Improving overtriage of aeromedical transport in trauma: A regional process improvement initiative

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Aeromedical transport (AMT) is an effective but costly means of rescuing critically injured patients. Although studies have shown that it improves survival to hospital discharge compared with ground transportation, an efficient threshold or universal criteria for this mode of transport remains to be established. Herein, we examined the effect of implementing a Trauma Advisory Committee (TAC) initiative focused on reducing AMT overtriage (OT) rates.


TAC outreach coordinators implemented a process improvement (PI) initiative and collected data prospectively from January 2007 to December 2011. OT was defined as patients who were airlifted from scene and later discharged from the emergency department. Serving as liaisons to surrounding counties, TAC outreach coordinators conducted quarterly PI meetings with local emergency medical service agencies. Patients were grouped into those who were airlifted from TAC counties versus counties outside TAC’s jurisdiction (non-TAC). Standard statistical methods were used.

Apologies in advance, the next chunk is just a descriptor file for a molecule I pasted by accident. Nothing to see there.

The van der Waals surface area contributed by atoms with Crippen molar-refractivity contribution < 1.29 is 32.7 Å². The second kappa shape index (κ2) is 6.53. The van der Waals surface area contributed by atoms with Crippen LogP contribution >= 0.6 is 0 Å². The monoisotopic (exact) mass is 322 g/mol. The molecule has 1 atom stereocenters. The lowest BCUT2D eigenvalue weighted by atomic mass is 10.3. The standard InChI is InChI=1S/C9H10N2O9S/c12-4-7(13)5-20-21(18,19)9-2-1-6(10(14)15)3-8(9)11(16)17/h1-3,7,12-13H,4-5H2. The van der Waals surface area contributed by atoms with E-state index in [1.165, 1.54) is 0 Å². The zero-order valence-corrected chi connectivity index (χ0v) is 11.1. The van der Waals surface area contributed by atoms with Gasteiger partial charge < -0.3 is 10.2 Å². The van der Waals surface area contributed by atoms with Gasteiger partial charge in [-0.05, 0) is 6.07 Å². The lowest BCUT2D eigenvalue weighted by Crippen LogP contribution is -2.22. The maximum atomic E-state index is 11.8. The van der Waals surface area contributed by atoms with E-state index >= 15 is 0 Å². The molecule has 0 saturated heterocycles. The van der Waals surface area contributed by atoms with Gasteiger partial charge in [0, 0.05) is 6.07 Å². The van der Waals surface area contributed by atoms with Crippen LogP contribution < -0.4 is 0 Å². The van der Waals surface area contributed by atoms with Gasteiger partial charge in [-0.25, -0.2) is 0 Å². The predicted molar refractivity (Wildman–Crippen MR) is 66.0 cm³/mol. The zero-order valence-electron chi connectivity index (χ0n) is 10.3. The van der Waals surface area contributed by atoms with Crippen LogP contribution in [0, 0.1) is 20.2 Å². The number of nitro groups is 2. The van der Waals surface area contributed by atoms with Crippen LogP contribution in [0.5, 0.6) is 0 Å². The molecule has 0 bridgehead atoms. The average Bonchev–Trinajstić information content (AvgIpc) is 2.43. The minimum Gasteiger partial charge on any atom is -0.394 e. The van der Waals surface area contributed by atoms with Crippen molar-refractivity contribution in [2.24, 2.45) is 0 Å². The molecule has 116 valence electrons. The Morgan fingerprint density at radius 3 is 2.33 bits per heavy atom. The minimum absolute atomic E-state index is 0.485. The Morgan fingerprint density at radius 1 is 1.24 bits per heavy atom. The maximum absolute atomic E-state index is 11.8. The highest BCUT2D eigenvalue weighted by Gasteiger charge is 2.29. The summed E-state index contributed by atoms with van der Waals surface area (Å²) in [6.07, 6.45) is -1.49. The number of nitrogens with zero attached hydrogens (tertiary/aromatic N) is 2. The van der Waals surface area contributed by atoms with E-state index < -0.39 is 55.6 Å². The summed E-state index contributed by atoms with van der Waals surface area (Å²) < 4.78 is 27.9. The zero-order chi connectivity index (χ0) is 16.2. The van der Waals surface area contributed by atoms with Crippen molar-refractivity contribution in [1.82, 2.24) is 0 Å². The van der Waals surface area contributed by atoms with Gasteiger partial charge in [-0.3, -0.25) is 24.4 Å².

From 2007 to 2011, 3,349 patients were airlifted from 30 counties, 1,427 (43%) from TAC counties and 1,922 (57%) from non-TAC counties. The OT rates from TAC counties declined compared with non-TAC counties each year and reached statistical significance in 2008 (17% vs. 23%, p < 0.05), 2009 (11% vs. 17%m p < 0.05), and 2011 (6% vs. 12%, p < 0.05). The reduction in OT continued over the study duration, with improvement in TAC counties compared with previous years.


Implementation of a regional TAC PI initiative focused on OT issues led to a more efficient use of AMT.


Prognostic study, level III; therapeutic study, level IV.

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